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Math Help - using a series to evaluate a limit:

  1. #1
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    using a series to evaluate a limit:

    How would I change this problem into a series and evaluate the limit?

    (e^x) - 1
    --------
    sinx

    any help greatly appreciated as I'm completely stuck.
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  2. #2
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    The MacLaurin series for [tex]e^x is 1+ x+x^2/2+ x^3/3!+ ...
    What do you get when you subtract 1 from that.

    The MacLaurin series for sin(x) is x- x^3/3!+ x^5/5!+ .... If you divide the previous series by that, do you see that you can cancel an "x"? Then, as x goes to 0, all but the constant terms will disappear.
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  3. #3
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    Quote Originally Posted by HallsofIvy View Post
    The MacLaurin series for [tex]e^x is 1+ x+x^2/2+ x^3/3!+ ...
    What do you get when you subtract 1 from that.

    The MacLaurin series for sin(x) is x- x^3/3!+ x^5/5!+ .... If you divide the previous series by that, do you see that you can cancel an "x"? Then, as x goes to 0, all but the constant terms will disappear.
    ok, so the first x's cancel and then as I divide. (x^2/2! divided by -x^3/3! etc...)

    I wind up with:

    -3x^-1 + 20x ^-2 - 210x^ -3 etc....

    So 2 things:

    1) is my division right? there is clearly a pattern just not sure if its the right one.

    2) If it is right do I just need to take the derivative of each and calculate the limit from there or is there more i'm missing?


    edit: as x goes to 0 how would all the x's dissapear. Wouldnt I just get a bunch of 0 over 0's?
    Last edited by ryu991; May 7th 2009 at 10:08 AM.
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  4. #4
    Senior Member Spec's Avatar
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  5. #5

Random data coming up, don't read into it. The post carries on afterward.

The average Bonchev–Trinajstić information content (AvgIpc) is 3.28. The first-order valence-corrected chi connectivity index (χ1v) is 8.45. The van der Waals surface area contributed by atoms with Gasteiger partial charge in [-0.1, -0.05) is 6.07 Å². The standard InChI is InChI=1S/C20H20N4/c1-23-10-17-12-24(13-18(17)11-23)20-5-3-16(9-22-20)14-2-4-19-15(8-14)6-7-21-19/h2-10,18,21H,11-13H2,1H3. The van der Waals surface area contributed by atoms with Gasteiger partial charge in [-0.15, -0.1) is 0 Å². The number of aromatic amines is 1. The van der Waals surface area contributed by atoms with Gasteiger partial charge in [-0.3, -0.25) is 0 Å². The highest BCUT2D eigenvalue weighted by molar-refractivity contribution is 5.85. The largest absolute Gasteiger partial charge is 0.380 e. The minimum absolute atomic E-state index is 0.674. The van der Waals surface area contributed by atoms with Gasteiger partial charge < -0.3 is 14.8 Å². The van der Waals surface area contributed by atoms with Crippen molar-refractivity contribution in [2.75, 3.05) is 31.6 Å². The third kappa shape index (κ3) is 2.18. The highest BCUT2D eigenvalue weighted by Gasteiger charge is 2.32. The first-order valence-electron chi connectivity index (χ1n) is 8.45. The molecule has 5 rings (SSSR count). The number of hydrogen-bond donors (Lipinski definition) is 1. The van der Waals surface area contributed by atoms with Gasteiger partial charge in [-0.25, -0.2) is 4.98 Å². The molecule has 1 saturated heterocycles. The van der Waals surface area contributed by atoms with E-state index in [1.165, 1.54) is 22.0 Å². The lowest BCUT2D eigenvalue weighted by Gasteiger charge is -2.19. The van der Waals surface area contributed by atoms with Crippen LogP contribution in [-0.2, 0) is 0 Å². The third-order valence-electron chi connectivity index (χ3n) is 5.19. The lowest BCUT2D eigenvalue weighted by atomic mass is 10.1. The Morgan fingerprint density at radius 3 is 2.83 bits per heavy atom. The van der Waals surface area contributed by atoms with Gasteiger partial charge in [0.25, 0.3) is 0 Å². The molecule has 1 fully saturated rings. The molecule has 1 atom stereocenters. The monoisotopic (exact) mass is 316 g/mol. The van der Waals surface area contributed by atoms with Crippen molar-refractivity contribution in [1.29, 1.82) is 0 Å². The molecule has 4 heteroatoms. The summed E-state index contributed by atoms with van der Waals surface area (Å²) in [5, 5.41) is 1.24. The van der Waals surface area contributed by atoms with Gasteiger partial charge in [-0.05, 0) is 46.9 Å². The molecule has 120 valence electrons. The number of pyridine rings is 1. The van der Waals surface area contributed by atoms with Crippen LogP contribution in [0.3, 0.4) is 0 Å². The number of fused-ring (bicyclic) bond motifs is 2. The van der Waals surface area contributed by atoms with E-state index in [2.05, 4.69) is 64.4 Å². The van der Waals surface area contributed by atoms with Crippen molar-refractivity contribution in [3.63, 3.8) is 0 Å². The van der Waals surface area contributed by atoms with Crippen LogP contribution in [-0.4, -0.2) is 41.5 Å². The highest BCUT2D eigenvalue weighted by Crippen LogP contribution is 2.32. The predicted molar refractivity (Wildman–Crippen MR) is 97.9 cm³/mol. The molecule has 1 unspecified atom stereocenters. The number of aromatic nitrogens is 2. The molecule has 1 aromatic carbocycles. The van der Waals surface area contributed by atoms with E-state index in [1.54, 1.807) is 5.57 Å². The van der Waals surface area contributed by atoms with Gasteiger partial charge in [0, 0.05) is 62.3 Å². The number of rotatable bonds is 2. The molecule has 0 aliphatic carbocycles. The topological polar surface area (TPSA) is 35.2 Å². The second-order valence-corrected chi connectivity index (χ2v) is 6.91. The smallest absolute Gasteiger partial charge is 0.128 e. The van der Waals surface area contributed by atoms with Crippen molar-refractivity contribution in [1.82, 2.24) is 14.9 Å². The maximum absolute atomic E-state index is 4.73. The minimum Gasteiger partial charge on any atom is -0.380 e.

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    Quote Originally Posted by Spec View Post
    I'm sorry I dont understand what that means. I tried the wiki link but that just confused me more.
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  6. #6
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    Instead of messing around with all the c_2x^2+c3x^3 + ... + c_nx^n terms, you can simply say that e^x = 1+ x+O( x^2) with an error smaller than |kx^2| as x \to 0, where k is a constant. In particular, \lim_{x \to 0}O(x^n)=0 for all n > 0.
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  7. #7
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    Quote Originally Posted by Spec View Post
    Instead of messing around with all the c_2x^2+c3x^3 + ... + c_nx^n terms, you can simply say that e^x = 1+ x+O( x^2) with an error smaller than |kx^2| as x \to 0, where k is a constant. In particular, \lim_{x \to 0}O(x^n)=0 for all n > 0.
    the problem with that is my professor specifically wants us to use a series to evaluate the limit so I wouldnt be allowed to do it that way. thanks for the suggesstion though.
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  8. #8
    Senior Member Spec's Avatar
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    It's basically the same thing. I have just truncated the Maclaurin series for e^x and \sin x a bit so you don't have to write out all the terms. You can of course still write it like this:

    \lim_{x \to 0}\frac{(1 + x + \frac{x^2}{2!} + ... + \frac{x^{n}}{n!})-1}{x+\frac{x^3}{3!}+...+\frac{x^{2n+1}}{(2n+1)!}}=  \lim_{x \to 0}\frac{1 + \frac{x}{2!} + ... + \frac{x^{n-1}}{n!}}{1+\frac{x^2}{3!}+...+\frac{x^{2n}}{(2n+1)  !}}=1
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  9. #9
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    I think I got the first part, I write out all the terms in the form you did, but I'm confused as to what to do from there.

    Why does it all equal to 1?
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  10. #10
    Senior Member Spec's Avatar
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    All the x terms vanish as x goes to zero.
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  11. #11
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    Quote Originally Posted by Spec View Post
    All the x terms vanish as x goes to zero.
    1st off thanks for all the help.

    2nd, and this is the same question I asked the other guy..

    why do all the x terms vanish. As x approaches 0 wouldnt we be stuck with a bunch of 0 over 0's?

    I know the limit is 1 because I already did it with l' hospital but I just dont understand how the x's vanish and why the series does not wind up in an inderteminate form.
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  12. #12
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    No, because you have \frac{1 + ...}{1+...} where ... is a sum of x terms that goes to zero as x goes to zero. So the limit becomes \frac{1+0}{1+0}=1
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  13. #13
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    Quote Originally Posted by Spec View Post
    No, because you have \frac{1 + ...}{1+...} where ... is a sum of x terms that goes to zero as x goes to zero. So the limit becomes \frac{1+0}{1+0}=1
    ahhhh, that was so obvious I cant believe I didnt notice that. Thanks so much for all your help.
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